Security through obscurity

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In security engineering, security through obscurity (or security by obscurity) is the reliance on the secrecy of the design or implementation as the main method of providing security for a system or component of a system. A system or component relying on obscurity may have theoretical or actual security vulnerabilities, but its owners or designers believe that if the flaws are not known, that will be sufficient to prevent a successful attack. Security experts have rejected this view as far back as 1851, and advise that obscurity should never be the only security mechanism.


An early opponent of security through obscurity was the locksmith Alfred Charles Hobbs, who in 1851 demonstrated to the public how state-of-the-art locks could be picked and who, in response to concerns that exposing security flaws in the design of locks could make them more vulnerable to criminals, said "Rogues are very keen in their profession, and know already much more than we can teach them."[1]

There is scant formal literature on the issue of security through obscurity. Books on security engineering cite Kerckhoffs' doctrine from 1883, if they cite anything at all. For example, in a discussion about secrecy and openness in Nuclear Command and Control:

"[T]he benefits of reducing the likelihood of an accidental war were considered to outweigh the possible benefits of secrecy. This is a modern reincarnation of Kerckhoffs' doctrine, first put forward in the nineteenth century, that the security of a system should depend on its key, not on its design remaining obscure."[2]

In the field of legal academia, Peter Swire has written about the trade-off between the notion that "security through obscurity is an illusion" and the military notion that "loose lips sink ships"[3] as well as how competition affects the incentives to disclose.[4]

The principle of security through obscurity was more generally accepted in cryptographic work in the days when essentially all well-informed cryptographers were employed by national intelligence agencies, such as the National Security Agency. Now that cryptographers often work at universities, where researchers publish many or even all of their results, and publicly test others' designs, or in private industry, where results are more often controlled by patents and copyrights than by secrecy, the argument has lost some of its former popularity. An example is PGP, whose source code is publicly available to anyone, and is generally regarded as a military-grade cryptosystem.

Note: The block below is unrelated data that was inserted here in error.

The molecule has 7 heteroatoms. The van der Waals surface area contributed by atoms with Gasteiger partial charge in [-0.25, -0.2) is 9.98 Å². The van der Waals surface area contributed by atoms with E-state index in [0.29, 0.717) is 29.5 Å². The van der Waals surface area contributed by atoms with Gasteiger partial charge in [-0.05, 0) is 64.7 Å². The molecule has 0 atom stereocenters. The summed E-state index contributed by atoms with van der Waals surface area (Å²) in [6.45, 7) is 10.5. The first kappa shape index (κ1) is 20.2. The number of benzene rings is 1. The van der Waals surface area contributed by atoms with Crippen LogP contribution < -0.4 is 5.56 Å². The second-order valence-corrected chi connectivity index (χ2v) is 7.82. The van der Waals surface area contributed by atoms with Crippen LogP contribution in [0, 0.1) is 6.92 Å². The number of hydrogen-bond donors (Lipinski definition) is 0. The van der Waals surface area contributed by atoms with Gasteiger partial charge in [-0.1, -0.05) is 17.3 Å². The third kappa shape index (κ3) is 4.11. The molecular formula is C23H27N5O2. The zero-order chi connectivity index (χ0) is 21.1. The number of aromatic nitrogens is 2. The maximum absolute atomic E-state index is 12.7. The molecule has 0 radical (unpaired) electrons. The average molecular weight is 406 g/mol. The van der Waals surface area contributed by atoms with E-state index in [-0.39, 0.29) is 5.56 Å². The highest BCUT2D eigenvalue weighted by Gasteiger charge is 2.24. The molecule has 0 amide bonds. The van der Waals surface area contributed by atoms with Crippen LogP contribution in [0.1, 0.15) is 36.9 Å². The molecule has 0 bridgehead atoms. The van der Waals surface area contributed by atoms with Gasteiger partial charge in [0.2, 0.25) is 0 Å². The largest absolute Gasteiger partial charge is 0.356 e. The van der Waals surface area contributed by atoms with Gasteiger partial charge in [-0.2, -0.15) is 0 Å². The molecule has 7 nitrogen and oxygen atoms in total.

There are conflicting stories about the origin of this term. Fans of MIT's Incompatible Timesharing System (ITS) say it was coined in opposition to Multics users down the hall, for whom security was far more an issue than on ITS. Within the ITS culture the term referred, self-mockingly, to the poor coverage of the documentation and obscurity of many commands, and to the attitude that by the time a tourist figured out how to make trouble he'd generally got over the urge to make it, because he felt part of the community. One instance of deliberate security through obscurity on ITS has been noted: the command to allow patching the running ITS system (altmode altmode control-R) echoed as ##^D. Typing Alt Alt Control-D set a flag that would prevent patching the system even if the user later got it right.[5]


Security by obscurity is discouraged and not recommended by standards bodies. The National Institute of Standards and Technology (NIST) in the United States specifically recommends against this practice: "System security should not depend on the secrecy of the implementation or its components."[6] However, NIST also states, "For external-facing servers, reconfigure service banners not to report the server and OS type and version, if possible. (This deters novice attackers and some forms of malware, but it will not deter more skilled attackers from identifying the server and OS type.)"[6]

A system may use obscurity as one layer of a defense in depth strategy, which involves layered security. Despite its criticism of security through obscurity, NIST also suggests not making the operating system and version disclosed to attackers to deter novices using known flaws.[6] An attacker's first step is usually identifying this information and if specific details of the system are not easily available, this step may be delayed. However, attackers with high skill and motivation will get the info they need through other means, making these obscurity measures ineffective.